How Chef-Restaurateur Willin Low Found the Confidence to Design a Restaurant in Singapore
It’s not hard to see how various art forms could collide naturally with one another to rather stunning effect, particularly where the culinary arts and the diverse world of design are concerned. From artful plating to the trendy halls of our favourite restaurants and cafes, not to mention their equally dapper staff, the synergy—though at times subtle—is undeniable. As such, it is not surprising to find proponents from complementary creative fields combining a passion for gastronomy with a keen or trained eye for design and vice versa.
Widely recognised as the pioneer of Mod-Sin (modern Singaporean) cuisine, local chef and restaurateur Willin Low is famously imaginative—not just when it comes to his exceptional brand of cuisine. The lawyer-turned-chef certainly knows how to pull off a cropped pants suit, but his flair for looking his best while doing what he does best is just as apparent. This involved designing his own chef’s whites, inspired by a traditional Chinese robe or Tang jacket for men. “It’s because I’m Chinese,” he quips, before affirming that he wanted something different from the traditional uniform, a design that would speak to his heritage because while subtle, “it’s part of what my cuisine is about”.
Less obvious but significant is the creative eye Low brings to setting the stage for guests to comfortably immerse themselves in the dining experience. He may not have designed the much-talked-about nest-like lattice structure of his since-shuttered restaurant Wild Rocket (that was the work of design studio Produce and is now a feature at his Roketto Izakaya), but Low has since grown confident in designing a restaurant space. His first successful attempt was for the first version of Michelin-starred modern French restaurant Lerouy, helmed by chef Christophe Lerouy, which debuted on Stanley Street. It has since relocated to Amoy Street, complete with a stunning feature lighting that Low—who is a partner in the business—had also designed.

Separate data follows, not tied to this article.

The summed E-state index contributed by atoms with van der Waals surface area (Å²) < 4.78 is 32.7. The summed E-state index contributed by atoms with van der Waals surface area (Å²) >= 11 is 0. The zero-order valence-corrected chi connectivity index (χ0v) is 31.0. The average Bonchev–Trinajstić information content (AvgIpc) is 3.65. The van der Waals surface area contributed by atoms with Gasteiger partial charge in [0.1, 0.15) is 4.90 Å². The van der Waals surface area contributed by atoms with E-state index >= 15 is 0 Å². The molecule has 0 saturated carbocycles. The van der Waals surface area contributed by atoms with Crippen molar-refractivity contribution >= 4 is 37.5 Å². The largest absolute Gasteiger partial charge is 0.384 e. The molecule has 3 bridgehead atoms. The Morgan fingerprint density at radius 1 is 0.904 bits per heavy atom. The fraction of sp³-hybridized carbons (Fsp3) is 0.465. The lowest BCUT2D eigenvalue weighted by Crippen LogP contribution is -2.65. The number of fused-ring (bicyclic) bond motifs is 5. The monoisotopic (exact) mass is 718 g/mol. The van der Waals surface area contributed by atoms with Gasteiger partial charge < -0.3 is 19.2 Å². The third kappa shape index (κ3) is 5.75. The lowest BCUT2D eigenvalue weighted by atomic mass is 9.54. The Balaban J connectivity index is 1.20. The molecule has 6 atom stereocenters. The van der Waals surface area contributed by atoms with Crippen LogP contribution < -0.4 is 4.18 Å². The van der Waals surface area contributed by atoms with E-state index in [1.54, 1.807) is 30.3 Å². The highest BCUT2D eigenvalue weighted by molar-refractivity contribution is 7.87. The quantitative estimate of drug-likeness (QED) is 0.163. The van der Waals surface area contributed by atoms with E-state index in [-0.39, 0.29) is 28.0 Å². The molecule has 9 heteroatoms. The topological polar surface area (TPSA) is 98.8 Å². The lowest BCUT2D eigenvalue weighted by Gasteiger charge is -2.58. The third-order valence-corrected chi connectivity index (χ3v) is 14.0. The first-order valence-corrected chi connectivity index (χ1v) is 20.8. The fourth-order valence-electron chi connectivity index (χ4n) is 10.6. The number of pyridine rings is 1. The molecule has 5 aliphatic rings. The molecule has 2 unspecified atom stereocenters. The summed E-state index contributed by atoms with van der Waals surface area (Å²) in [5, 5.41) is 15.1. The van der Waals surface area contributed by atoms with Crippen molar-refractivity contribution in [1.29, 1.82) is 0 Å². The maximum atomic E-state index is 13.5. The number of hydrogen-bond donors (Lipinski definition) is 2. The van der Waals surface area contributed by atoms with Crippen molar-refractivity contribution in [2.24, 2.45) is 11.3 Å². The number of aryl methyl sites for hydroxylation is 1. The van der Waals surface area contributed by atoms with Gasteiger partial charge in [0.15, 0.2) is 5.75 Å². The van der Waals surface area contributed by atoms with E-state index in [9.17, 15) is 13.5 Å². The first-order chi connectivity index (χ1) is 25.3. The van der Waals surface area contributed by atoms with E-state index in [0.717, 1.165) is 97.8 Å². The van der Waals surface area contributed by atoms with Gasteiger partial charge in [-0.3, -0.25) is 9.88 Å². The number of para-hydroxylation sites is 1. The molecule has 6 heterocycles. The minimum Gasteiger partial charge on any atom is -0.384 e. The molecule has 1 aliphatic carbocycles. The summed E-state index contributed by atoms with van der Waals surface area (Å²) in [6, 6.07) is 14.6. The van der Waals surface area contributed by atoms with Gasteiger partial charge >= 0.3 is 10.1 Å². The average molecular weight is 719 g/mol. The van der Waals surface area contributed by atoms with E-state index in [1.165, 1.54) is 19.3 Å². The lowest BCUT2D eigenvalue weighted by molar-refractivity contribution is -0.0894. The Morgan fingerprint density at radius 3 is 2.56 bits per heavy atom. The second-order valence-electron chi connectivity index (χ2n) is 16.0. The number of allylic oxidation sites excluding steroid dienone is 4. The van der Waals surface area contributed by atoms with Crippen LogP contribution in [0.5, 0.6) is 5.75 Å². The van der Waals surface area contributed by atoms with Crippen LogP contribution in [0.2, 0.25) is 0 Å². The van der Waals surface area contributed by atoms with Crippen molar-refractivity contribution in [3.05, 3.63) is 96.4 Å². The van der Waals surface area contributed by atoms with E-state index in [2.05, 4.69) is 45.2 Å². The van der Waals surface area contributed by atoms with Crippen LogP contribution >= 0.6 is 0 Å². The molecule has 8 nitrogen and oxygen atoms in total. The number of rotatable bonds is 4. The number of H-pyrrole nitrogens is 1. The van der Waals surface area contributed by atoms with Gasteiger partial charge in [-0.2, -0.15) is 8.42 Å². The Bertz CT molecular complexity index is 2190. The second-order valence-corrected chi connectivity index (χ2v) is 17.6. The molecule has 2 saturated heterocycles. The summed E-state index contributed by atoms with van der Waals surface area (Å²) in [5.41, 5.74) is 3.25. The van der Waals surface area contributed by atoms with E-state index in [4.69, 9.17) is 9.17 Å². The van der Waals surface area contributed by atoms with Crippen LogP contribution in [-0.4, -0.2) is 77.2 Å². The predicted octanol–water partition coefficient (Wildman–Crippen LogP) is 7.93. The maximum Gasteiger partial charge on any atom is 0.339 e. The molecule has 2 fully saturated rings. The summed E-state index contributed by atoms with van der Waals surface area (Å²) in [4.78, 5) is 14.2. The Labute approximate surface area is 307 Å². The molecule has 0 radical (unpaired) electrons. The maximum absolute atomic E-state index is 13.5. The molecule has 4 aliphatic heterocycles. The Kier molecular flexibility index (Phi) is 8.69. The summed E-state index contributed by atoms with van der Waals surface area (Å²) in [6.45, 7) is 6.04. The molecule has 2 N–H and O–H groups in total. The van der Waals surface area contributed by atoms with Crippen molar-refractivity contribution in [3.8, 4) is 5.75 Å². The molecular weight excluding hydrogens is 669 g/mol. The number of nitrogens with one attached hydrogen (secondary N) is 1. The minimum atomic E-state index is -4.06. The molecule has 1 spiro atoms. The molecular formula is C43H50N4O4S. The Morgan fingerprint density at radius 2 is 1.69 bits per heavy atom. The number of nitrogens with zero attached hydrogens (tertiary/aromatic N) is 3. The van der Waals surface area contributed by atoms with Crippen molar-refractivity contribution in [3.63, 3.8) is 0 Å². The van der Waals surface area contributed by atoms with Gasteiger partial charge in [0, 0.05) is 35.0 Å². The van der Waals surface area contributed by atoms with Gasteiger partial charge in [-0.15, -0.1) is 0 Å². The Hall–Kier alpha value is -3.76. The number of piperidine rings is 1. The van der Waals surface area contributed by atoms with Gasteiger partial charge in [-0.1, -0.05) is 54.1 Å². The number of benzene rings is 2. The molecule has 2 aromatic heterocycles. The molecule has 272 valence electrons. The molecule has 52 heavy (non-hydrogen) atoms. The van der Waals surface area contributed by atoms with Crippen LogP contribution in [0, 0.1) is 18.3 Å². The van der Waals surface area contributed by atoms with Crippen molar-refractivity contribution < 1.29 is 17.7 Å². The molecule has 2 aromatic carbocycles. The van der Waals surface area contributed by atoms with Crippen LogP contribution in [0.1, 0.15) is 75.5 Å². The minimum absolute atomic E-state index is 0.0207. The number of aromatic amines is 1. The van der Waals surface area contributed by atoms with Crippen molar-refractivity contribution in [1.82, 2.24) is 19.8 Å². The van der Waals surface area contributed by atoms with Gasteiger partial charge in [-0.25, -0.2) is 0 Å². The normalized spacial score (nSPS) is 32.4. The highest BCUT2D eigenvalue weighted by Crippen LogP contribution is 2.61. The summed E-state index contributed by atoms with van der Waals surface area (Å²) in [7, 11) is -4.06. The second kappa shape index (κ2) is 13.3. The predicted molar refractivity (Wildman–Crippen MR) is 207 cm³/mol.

One of the things I have learnt from many friends who get things done is to ‘just do it’; if we sit around until we are confident enough to do anything, nothing will be achieved.
“The original design of the restaurant featured a curvy counter because the shape of the narrow interior made it necessary,” he shares. “In the new design, we wanted to make a reference to the old design but also wanted an updated and more sophisticated feel to reflect the next stage of the restaurant’s growth,” he expounds, highlighting the “little things” that may go unnoticed, such as the storage spaces for crockery and equipment that was previously visible to guests seated at the counter.
“We also know a restaurant with so much hard surfaces will be noisy with unbearable echoes, so we added sound absorbing material, hidden in plain sight, unnoticeable to the untrained eye,” he asserts.
(Related: Chef Han Li Guang of Labyrinth on Why Singaporean Cuisine is Worth a Michelin Star)
Low admits that it was frustrating not being able to foresee all the issues a professional would have seen. Not to mention laborious when it came to finding solutions to help the contractor pull off the desired design idea.
“But I think it helps that I have opened and/or operated a total of nine restaurants in the last 16 years,” he explains about the confidence he had taking on the task.
“One of the things I have learnt from many friends who get things done is to ‘just do it’; if we sit around until we are confident enough to do anything, nothing will be achieved.”